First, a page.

Yahoo Extends Microsoft Search Deal & Revenue Guarantees

microsoft-yahoo-logosYahoo is giving Microsoft a further chance to prove that its search ads really can make Yahoo as much money as promised — at a price. Microsoft has agreed to extend “search revenue guarantees” that it has continually paid since the two companies signed a deal in 2009.

Yahoo Declares An Extension

Reuters spotted the extension as part of Yahoo’s latest quarterly financial filing:

On April 30, 2013, Microsoft extended the RPS Guarantee in the U.S. for an additional 12 months commencing April 1, 2013.

Second Time Guarantee Extended

To translate into plain language, when Yahoo & Microsoft signed a search deal in 2009, Microsoft promised that Yahoo would earn a set amount of money for each search that happens, a “revenue per search” or RPS. If this didn’t happen, Microsoft agreed to make up the difference, what’s called the RPS guarantee.

Microsoft has failed to deliver the expected RPS ever since the deal was signed. It was originally set to expire 18 months after the “paid search transition” from Yahoo to Microsoft had been deemed concluded. But in the fourth quarter of 2011, Microsoft agreed to extend the guarantee through March 31, 2013.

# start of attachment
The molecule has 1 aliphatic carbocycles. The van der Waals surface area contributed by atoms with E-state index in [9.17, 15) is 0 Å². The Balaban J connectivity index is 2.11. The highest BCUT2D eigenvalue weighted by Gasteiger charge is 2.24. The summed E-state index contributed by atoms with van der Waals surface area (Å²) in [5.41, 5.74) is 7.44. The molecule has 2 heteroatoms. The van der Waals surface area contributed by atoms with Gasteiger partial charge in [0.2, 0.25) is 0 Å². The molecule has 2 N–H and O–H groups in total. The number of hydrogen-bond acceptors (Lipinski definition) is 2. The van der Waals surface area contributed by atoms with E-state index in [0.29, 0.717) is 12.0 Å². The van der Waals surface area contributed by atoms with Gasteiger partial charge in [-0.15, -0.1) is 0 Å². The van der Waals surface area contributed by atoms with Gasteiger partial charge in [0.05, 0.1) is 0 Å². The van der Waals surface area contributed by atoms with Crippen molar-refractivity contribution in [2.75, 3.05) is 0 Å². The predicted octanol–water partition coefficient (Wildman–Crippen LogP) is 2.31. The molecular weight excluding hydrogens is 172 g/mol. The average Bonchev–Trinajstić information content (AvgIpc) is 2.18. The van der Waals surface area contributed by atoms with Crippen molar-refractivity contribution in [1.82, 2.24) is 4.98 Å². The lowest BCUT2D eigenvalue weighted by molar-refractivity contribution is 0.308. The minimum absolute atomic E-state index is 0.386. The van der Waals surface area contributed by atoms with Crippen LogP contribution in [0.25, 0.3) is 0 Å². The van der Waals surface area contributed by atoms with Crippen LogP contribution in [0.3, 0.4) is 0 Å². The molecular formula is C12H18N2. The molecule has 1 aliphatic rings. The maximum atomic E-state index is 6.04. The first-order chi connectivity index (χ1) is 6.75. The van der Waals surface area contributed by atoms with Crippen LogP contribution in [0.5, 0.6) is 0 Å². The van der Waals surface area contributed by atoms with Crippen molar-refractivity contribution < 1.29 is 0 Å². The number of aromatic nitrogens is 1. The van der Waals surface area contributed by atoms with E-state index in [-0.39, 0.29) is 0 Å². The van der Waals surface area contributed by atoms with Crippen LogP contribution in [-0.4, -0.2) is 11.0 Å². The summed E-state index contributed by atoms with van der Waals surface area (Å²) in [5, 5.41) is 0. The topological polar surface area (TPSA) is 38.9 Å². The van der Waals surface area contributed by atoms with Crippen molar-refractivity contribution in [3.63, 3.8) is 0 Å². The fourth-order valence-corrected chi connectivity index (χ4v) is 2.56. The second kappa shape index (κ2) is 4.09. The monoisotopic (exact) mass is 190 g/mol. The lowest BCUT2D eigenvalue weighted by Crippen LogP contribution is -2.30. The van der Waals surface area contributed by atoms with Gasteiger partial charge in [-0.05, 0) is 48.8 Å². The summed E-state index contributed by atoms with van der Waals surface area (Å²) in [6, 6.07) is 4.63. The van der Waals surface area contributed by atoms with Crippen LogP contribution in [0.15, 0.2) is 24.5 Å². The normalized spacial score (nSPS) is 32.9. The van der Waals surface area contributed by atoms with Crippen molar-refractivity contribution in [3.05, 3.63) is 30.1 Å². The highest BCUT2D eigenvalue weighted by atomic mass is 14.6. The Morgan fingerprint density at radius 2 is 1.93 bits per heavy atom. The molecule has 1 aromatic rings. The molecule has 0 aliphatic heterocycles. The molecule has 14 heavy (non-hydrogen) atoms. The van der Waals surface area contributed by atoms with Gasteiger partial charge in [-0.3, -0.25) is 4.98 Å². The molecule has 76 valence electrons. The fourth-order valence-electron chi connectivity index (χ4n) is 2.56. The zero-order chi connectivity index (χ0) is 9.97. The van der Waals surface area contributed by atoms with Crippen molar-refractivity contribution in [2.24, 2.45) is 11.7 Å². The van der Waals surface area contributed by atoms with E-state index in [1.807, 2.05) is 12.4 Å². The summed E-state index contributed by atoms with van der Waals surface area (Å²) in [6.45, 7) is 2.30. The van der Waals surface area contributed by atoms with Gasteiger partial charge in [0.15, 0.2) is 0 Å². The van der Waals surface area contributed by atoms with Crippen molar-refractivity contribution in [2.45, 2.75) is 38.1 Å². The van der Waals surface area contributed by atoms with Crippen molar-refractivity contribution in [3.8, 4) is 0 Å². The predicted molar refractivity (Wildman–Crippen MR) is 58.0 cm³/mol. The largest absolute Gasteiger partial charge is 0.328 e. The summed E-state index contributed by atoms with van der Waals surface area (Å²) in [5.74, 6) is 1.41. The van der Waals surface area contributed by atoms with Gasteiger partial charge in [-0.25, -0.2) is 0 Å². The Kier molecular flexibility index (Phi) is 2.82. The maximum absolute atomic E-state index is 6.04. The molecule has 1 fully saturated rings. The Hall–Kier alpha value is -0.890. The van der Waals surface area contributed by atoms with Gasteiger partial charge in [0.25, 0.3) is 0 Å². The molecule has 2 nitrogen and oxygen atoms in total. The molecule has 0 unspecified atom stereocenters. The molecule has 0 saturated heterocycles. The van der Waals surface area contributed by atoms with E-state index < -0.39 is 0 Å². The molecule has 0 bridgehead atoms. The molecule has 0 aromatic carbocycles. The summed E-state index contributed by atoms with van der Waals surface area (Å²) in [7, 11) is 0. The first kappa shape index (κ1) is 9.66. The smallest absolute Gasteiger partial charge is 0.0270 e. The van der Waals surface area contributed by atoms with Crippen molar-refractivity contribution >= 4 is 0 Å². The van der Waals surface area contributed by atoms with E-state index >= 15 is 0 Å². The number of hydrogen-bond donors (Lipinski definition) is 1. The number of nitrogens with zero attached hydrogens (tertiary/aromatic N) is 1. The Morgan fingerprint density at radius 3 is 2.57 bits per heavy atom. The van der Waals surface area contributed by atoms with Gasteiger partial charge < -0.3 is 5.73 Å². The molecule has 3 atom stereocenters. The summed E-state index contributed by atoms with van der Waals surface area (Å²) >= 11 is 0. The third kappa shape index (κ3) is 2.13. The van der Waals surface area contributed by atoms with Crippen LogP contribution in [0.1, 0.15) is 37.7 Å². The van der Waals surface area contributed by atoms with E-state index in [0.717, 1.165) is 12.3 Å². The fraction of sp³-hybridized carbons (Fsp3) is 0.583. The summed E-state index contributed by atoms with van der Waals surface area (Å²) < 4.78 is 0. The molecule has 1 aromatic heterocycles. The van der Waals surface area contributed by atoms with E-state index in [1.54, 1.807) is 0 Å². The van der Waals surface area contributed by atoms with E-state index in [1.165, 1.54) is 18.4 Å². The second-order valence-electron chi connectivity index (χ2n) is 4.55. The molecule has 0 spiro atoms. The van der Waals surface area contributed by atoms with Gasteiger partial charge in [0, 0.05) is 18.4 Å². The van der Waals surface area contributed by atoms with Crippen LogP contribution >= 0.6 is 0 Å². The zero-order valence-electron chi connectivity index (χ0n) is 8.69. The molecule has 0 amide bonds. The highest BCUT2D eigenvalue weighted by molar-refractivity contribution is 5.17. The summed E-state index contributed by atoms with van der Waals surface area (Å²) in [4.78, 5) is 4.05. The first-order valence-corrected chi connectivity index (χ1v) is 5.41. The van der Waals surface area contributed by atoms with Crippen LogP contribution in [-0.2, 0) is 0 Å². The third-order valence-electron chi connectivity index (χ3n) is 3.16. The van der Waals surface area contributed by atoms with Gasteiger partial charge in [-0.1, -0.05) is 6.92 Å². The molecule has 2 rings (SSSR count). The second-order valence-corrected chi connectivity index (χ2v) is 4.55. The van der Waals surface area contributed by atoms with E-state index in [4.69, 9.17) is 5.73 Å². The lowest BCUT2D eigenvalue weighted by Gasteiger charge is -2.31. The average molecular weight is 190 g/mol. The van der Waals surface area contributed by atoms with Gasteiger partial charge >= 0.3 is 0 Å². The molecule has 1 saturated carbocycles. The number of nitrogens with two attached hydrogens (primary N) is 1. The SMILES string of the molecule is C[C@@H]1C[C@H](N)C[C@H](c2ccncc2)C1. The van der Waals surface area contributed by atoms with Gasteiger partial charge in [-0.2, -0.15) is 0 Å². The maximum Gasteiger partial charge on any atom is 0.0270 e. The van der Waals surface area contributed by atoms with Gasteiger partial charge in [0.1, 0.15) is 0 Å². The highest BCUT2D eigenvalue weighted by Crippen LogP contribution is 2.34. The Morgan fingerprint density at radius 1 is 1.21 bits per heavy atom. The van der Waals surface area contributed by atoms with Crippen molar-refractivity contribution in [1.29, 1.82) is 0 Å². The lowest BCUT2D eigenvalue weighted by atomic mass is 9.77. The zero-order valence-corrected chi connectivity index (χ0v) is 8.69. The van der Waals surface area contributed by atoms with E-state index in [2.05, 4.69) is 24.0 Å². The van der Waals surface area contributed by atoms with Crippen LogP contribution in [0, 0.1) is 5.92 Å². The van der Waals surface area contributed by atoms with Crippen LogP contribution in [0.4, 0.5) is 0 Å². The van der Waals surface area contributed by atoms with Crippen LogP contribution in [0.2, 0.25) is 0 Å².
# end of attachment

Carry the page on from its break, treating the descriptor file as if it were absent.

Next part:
My past story explains more about all this, in depth: As The Yahoo-Microsoft Search Alliance Falls Short, Could A Yahoo-Google Deal Emerge?

That leads to today’s news, that Microsoft has extended the guarantee now a second time, taking it out through March 31, 2014.

Why? Quite simple. If Microsoft can’t deliver, Yahoo potentially can walk away from the deal and go to someone else … like Google.

Will Yahoo Go Google In 2014?

The date to watch is March 31, 2014. If Microsoft fails to deliver for a third time on RPS, Yahoo potentially could abandon the ten year deal. For more on that, see our two related posts:

Related Topics: Channel: Industry | Microsoft & Yahoo Search Deal | Top News | Yahoo: Business Issues


About The Author: is a Founding Editor of Search Engine Land. He’s a widely cited authority on search engines and search marketing issues who has covered the space since 1996. Danny also serves as Chief Content Officer for Third Door Media, which publishes Search Engine Land and produces the SMX: Search Marketing Expo conference series. He has a personal blog called Daggle (and keeps his disclosures page there). He can be found on Facebook, Google + and microblogs on Twitter as @dannysullivan.

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  • Ittiam

    I think there is atleast one mistake in one of the years mentioned… Do check

  • Eric Cheung

    Agree – it mentioned 2013 incorrectly

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